USA - Wet March weather creates challenges for Delaware farmers

22.03.2018 197 views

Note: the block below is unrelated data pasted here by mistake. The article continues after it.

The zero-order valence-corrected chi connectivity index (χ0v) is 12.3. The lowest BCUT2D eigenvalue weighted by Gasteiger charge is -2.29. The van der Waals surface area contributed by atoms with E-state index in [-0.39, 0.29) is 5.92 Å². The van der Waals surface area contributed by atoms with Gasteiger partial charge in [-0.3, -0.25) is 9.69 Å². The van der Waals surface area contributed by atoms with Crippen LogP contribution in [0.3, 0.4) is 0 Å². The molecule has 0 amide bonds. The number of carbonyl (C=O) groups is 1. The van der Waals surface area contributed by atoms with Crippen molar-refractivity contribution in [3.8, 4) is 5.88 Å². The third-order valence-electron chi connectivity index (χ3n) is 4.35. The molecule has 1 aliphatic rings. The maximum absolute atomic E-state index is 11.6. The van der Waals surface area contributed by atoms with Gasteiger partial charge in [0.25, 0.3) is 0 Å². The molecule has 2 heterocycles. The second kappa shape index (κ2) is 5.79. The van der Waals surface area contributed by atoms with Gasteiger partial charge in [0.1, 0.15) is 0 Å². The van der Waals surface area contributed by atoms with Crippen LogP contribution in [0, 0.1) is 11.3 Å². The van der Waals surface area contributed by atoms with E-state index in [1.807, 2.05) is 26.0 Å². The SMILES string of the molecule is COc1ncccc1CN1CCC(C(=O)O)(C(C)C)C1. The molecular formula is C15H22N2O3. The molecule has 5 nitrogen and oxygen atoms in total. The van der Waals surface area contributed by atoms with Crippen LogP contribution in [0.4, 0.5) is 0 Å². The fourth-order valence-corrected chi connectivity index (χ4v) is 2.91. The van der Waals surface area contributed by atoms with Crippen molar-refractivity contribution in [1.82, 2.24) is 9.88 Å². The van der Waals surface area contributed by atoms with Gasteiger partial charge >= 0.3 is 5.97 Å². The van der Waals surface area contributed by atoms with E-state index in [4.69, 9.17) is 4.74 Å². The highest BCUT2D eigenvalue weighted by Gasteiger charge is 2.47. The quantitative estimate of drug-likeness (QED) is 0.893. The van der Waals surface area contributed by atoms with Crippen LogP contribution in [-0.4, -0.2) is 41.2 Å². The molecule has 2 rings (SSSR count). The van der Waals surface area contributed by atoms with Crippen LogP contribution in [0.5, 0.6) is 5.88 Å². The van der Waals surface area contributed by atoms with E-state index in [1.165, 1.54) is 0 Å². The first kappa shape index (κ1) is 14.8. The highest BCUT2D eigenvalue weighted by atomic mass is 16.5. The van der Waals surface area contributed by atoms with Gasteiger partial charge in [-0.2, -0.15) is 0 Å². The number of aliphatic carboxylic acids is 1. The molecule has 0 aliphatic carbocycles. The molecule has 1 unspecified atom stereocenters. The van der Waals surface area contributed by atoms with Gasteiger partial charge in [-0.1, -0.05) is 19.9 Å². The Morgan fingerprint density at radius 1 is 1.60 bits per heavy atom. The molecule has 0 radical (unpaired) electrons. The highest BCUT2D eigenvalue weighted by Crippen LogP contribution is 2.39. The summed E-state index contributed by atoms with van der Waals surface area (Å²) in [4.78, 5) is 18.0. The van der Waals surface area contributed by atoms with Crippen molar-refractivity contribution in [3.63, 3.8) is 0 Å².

An impending nor'easter along with wet March weather could delay planting for a couple of crops in the First State, reducing yields and causing some farmers to forgo planting them this year. High tide and winds could push salt water onto farmland. University of Delaware extension vegetable specialist Gordon Johnson says that can make it harder for water to enter the roots of a crop. “In some cases the plants won’t grow, but more commonly you’ll just get very, very reduced yields,” Johnson said. Mid-March is when many Delaware farmers put fertilizer on their small grains and start to plant peas and potatoes. Sussex County farmer Richard Wilkins said he had to rush out Monday to put his spring fertilizer on the ground before it becomes too wet to do so. Wilkins, who farms in the Milford, Harrington and Greenwood areas, typically grows corn, soybeans, lima beans and peas, among other things. According to the 2016-2017 Delaware Agricultural Statistics Bulletin, farmers typically begin planting green peas around March 1, but with recent wet weather and another storm coming, Wilkins said he wasn’t willing to take the risk. “It’s not looking very good for peas for this year,” Wilkins said. “In fact, we probably won’t be able to grow peas this year. I’m not going to plant them late.” He continued, “We just don’t have good luck if we plant peas late.” Wet weather this time of year alongside recent nor'easters in Delaware won’t have a huge negative impact on the agricultural economy, said Delaware Department of Agriculture Secretary Michael Scuse. However, if it delays potatoes by several weeks, it will create competition in the market. “Then what happens is those potatoes will be coming off the same time as our neighbors to the north are harvesting and then you have the increased competition, which could, depending on the size of the crop, could push the crop price down,” Scuse said. Scuse said if planting is delayed or farmers are prevented from planting, they’ll be able to fall back on their crop insurance. Farmers pay for crop insurance like drivers pay for car insurance – it’s a security measure in the case of a drought or bad weather. Source -

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